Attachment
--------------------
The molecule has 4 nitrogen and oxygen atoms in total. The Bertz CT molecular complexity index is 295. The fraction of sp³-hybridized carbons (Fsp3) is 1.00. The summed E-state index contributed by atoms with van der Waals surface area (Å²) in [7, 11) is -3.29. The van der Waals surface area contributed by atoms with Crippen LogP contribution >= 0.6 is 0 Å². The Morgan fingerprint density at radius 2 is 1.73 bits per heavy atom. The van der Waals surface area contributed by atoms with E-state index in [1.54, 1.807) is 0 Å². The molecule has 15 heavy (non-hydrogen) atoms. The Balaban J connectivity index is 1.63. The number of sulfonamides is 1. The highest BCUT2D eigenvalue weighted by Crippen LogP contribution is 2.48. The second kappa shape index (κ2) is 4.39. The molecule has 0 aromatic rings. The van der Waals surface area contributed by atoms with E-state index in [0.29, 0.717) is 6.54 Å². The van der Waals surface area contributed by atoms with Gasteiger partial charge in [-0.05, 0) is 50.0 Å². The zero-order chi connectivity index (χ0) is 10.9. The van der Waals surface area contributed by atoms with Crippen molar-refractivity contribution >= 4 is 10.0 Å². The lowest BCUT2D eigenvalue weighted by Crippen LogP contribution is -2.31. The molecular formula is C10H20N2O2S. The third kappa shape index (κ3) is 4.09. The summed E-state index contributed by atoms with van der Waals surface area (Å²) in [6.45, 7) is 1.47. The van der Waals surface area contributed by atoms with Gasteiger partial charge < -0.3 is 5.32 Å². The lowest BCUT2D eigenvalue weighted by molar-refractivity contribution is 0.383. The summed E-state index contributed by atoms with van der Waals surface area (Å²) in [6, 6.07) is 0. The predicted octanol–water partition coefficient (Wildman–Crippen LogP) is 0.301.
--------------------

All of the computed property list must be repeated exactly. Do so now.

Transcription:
The molecule has 4 nitrogen and oxygen atoms in total. The Bertz CT molecular complexity index is 295. The fraction of sp³-hybridized carbons (Fsp3) is 1.00. The summed E-state index contributed by atoms with van der Waals surface area (Å²) in [7, 11) is -3.29. The van der Waals surface area contributed by atoms with Crippen LogP contribution >= 0.6 is 0 Å². The Morgan fingerprint density at radius 2 is 1.73 bits per heavy atom. The van der Waals surface area contributed by atoms with E-state index in [1.54, 1.807) is 0 Å². The molecule has 15 heavy (non-hydrogen) atoms. The Balaban J connectivity index is 1.63. The number of sulfonamides is 1. The highest BCUT2D eigenvalue weighted by Crippen LogP contribution is 2.48. The second kappa shape index (κ2) is 4.39. The molecule has 0 aromatic rings. The van der Waals surface area contributed by atoms with E-state index in [0.29, 0.717) is 6.54 Å². The van der Waals surface area contributed by atoms with Gasteiger partial charge in [-0.05, 0) is 50.0 Å². The zero-order chi connectivity index (χ0) is 10.9. The van der Waals surface area contributed by atoms with Crippen molar-refractivity contribution >= 4 is 10.0 Å². The lowest BCUT2D eigenvalue weighted by Crippen LogP contribution is -2.31. The molecular formula is C10H20N2O2S. The third kappa shape index (κ3) is 4.09. The summed E-state index contributed by atoms with van der Waals surface area (Å²) in [6.45, 7) is 1.47. The van der Waals surface area contributed by atoms with Gasteiger partial charge < -0.3 is 5.32 Å². The lowest BCUT2D eigenvalue weighted by molar-refractivity contribution is 0.383. The summed E-state index contributed by atoms with van der Waals surface area (Å²) in [6, 6.07) is 0. The predicted octanol–water partition coefficient (Wildman–Crippen LogP) is 0.301.